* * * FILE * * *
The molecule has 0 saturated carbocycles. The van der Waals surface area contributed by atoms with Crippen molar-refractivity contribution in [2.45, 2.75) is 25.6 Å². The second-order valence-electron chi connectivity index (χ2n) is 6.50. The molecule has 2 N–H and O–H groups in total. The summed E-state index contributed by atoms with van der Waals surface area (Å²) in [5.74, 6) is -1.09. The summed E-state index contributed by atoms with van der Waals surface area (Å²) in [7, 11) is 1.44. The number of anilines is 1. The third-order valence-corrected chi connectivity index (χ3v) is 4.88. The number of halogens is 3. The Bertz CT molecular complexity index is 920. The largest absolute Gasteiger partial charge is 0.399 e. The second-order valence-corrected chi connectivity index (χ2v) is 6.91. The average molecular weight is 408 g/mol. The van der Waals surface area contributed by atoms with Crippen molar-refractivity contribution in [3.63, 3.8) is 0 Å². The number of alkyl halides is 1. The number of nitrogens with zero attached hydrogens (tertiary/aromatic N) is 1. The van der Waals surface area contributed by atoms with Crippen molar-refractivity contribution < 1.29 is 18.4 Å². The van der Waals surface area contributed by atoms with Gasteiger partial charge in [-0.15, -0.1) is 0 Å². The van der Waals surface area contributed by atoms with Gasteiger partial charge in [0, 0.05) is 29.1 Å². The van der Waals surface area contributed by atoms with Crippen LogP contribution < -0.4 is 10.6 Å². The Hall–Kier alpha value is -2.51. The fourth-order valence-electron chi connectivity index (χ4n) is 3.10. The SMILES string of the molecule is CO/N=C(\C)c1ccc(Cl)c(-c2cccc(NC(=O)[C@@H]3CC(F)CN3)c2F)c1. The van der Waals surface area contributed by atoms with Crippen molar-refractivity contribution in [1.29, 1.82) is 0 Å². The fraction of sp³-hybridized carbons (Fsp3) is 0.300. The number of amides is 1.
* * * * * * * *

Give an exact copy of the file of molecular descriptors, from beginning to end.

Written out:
The molecule has 0 saturated carbocycles. The van der Waals surface area contributed by atoms with Crippen molar-refractivity contribution in [2.45, 2.75) is 25.6 Å². The second-order valence-electron chi connectivity index (χ2n) is 6.50. The molecule has 2 N–H and O–H groups in total. The summed E-state index contributed by atoms with van der Waals surface area (Å²) in [5.74, 6) is -1.09. The summed E-state index contributed by atoms with van der Waals surface area (Å²) in [7, 11) is 1.44. The number of anilines is 1. The third-order valence-corrected chi connectivity index (χ3v) is 4.88. The number of halogens is 3. The Bertz CT molecular complexity index is 920. The largest absolute Gasteiger partial charge is 0.399 e. The second-order valence-corrected chi connectivity index (χ2v) is 6.91. The average molecular weight is 408 g/mol. The van der Waals surface area contributed by atoms with Crippen molar-refractivity contribution in [3.63, 3.8) is 0 Å². The number of alkyl halides is 1. The number of nitrogens with zero attached hydrogens (tertiary/aromatic N) is 1. The van der Waals surface area contributed by atoms with Crippen molar-refractivity contribution < 1.29 is 18.4 Å². The van der Waals surface area contributed by atoms with Gasteiger partial charge in [-0.15, -0.1) is 0 Å². The van der Waals surface area contributed by atoms with Gasteiger partial charge in [0, 0.05) is 29.1 Å². The van der Waals surface area contributed by atoms with Crippen LogP contribution < -0.4 is 10.6 Å². The Hall–Kier alpha value is -2.51. The fourth-order valence-electron chi connectivity index (χ4n) is 3.10. The SMILES string of the molecule is CO/N=C(\C)c1ccc(Cl)c(-c2cccc(NC(=O)[C@@H]3CC(F)CN3)c2F)c1. The van der Waals surface area contributed by atoms with Crippen molar-refractivity contribution in [1.29, 1.82) is 0 Å². The fraction of sp³-hybridized carbons (Fsp3) is 0.300. The number of amides is 1.